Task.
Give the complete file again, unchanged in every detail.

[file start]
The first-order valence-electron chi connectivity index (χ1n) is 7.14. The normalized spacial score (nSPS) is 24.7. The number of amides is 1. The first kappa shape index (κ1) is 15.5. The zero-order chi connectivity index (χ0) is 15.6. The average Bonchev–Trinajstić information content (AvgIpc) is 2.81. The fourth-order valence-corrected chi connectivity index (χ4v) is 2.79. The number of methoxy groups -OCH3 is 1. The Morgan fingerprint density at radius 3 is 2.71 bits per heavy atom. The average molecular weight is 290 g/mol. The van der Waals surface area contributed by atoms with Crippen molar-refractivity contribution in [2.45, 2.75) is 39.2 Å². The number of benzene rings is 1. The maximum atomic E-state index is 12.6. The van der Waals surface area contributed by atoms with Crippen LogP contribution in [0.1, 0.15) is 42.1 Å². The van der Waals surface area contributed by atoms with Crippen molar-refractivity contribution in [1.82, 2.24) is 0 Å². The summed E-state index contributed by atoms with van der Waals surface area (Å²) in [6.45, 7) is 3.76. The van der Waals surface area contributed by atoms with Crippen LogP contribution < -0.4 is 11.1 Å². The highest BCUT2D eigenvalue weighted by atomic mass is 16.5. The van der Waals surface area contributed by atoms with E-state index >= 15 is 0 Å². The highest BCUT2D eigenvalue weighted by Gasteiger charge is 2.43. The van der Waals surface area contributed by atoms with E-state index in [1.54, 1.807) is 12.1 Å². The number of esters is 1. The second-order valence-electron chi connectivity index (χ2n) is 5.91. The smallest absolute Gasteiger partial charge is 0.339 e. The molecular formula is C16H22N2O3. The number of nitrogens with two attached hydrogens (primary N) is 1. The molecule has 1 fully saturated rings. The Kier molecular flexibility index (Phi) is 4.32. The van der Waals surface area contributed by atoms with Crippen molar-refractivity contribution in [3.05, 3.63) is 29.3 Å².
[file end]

The first-order valence-electron chi connectivity index (χ1n) is 7.14. The normalized spacial score (nSPS) is 24.7. The number of amides is 1. The first kappa shape index (κ1) is 15.5. The zero-order chi connectivity index (χ0) is 15.6. The average Bonchev–Trinajstić information content (AvgIpc) is 2.81. The fourth-order valence-corrected chi connectivity index (χ4v) is 2.79. The number of methoxy groups -OCH3 is 1. The Morgan fingerprint density at radius 3 is 2.71 bits per heavy atom. The average molecular weight is 290 g/mol. The van der Waals surface area contributed by atoms with Crippen molar-refractivity contribution in [2.45, 2.75) is 39.2 Å². The number of benzene rings is 1. The maximum atomic E-state index is 12.6. The van der Waals surface area contributed by atoms with Crippen LogP contribution in [0.1, 0.15) is 42.1 Å². The van der Waals surface area contributed by atoms with Crippen molar-refractivity contribution in [1.82, 2.24) is 0 Å². The summed E-state index contributed by atoms with van der Waals surface area (Å²) in [6.45, 7) is 3.76. The van der Waals surface area contributed by atoms with Crippen LogP contribution < -0.4 is 11.1 Å². The highest BCUT2D eigenvalue weighted by atomic mass is 16.5. The van der Waals surface area contributed by atoms with E-state index >= 15 is 0 Å². The highest BCUT2D eigenvalue weighted by Gasteiger charge is 2.43. The van der Waals surface area contributed by atoms with E-state index in [1.54, 1.807) is 12.1 Å². The number of esters is 1. The second-order valence-electron chi connectivity index (χ2n) is 5.91. The smallest absolute Gasteiger partial charge is 0.339 e. The molecular formula is C16H22N2O3. The number of nitrogens with two attached hydrogens (primary N) is 1. The molecule has 1 fully saturated rings. The Kier molecular flexibility index (Phi) is 4.32. The van der Waals surface area contributed by atoms with Crippen molar-refractivity contribution in [3.05, 3.63) is 29.3 Å².